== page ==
The glitzy, sun-soaked playground of the Canary Islands will offer the surprising backdrop for a new series from Anagram Norway, which will be bringing a slick crime drama to the Co-Pro Pitching Sessions at the Series Mania Forum early next month.
Set in the mid-‘90s, “Crimeshare” is based on the real-life story of Bjørn Lyng, a Norwegian entrepreneur who decided to construct the most luxurious timeshare complex ever built on the Canary Islands. But the plan goes awry when it attracts the attention of John “Goldfinger” Palmer, a notorious British mobster whose own designs on the sun-drenched paradise threaten to destroy Lyng’s dream.
Anagram’s Ole Marius Araldsen says the story arrived at the company’s doorstep from an unexpected source: Lyng’s own son-in-law, who’d married and lived on the Canaries before moving back to Norway—only to return to investigate a friend’s suspicious death. “It’s not a very famous story in Norway, and that’s what makes it so appealing to us,” says Araldsen.
Araldsen and co-creator Anne Kolbjørnsen are working on a pilot script and a treatment for the first 10-episode season. They hope to begin shooting in 2019.
The duo launched Anagram Norway last year after leaving Rubicon, the company behind Netflix’s “Lilyhammer.” Their first series, “Milk,” was produced for MTV in 2017. The company is also in production on thriller drama “Kieler Street” for TV2 Norway, which distributor ITV will bring to Mipcom this fall.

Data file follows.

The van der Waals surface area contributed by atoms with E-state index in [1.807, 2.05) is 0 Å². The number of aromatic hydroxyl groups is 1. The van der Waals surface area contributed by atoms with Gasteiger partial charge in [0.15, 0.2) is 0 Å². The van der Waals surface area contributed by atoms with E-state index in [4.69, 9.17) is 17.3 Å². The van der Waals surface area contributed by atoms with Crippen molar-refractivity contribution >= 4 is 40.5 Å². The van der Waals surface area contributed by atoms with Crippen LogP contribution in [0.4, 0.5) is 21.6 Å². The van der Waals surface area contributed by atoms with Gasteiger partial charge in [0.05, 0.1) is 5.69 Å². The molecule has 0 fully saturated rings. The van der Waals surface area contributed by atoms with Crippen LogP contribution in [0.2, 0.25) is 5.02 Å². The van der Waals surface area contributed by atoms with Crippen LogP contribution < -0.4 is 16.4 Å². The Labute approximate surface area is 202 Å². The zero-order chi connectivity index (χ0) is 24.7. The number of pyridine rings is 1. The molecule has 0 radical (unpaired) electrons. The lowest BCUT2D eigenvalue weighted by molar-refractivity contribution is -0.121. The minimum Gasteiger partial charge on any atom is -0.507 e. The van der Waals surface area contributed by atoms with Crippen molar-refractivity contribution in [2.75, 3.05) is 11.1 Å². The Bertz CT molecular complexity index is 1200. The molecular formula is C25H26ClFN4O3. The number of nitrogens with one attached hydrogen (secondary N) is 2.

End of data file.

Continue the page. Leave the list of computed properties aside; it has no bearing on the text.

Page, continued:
“Crimeshare” reflects their efforts to find a niche in the increasingly crowded arena of Scandinavian drama.
“With all these Nordic Noir series coming from Scandinavia, it’s really nice to have this blue-sky crime series coming from the Canary Islands, where you discover the dark underbelly of the island,” says Araldsen. “It has crime elements, it has thriller elements, and it has a great love story as well. There’s so many layers to this story.”
Kolbjørnsen notes that the cosmopolitan nature of the Canaries, a popular vacation destination for sun-starved Scandinavian, British and German tourists, makes “Crimeshare” a particularly attractive project for foreign co-producers.
“This is the perfect story, and it’s natural to have a co-production because there is an international [angle],” says Kolbjørnsen, adding that Anagram will be looking to meet with potential distributors and co-producers and discuss pre-sales while in Lille.
“There are so many different ways to put a partnership together for this project,” she says. “We think it has a lot of potential.”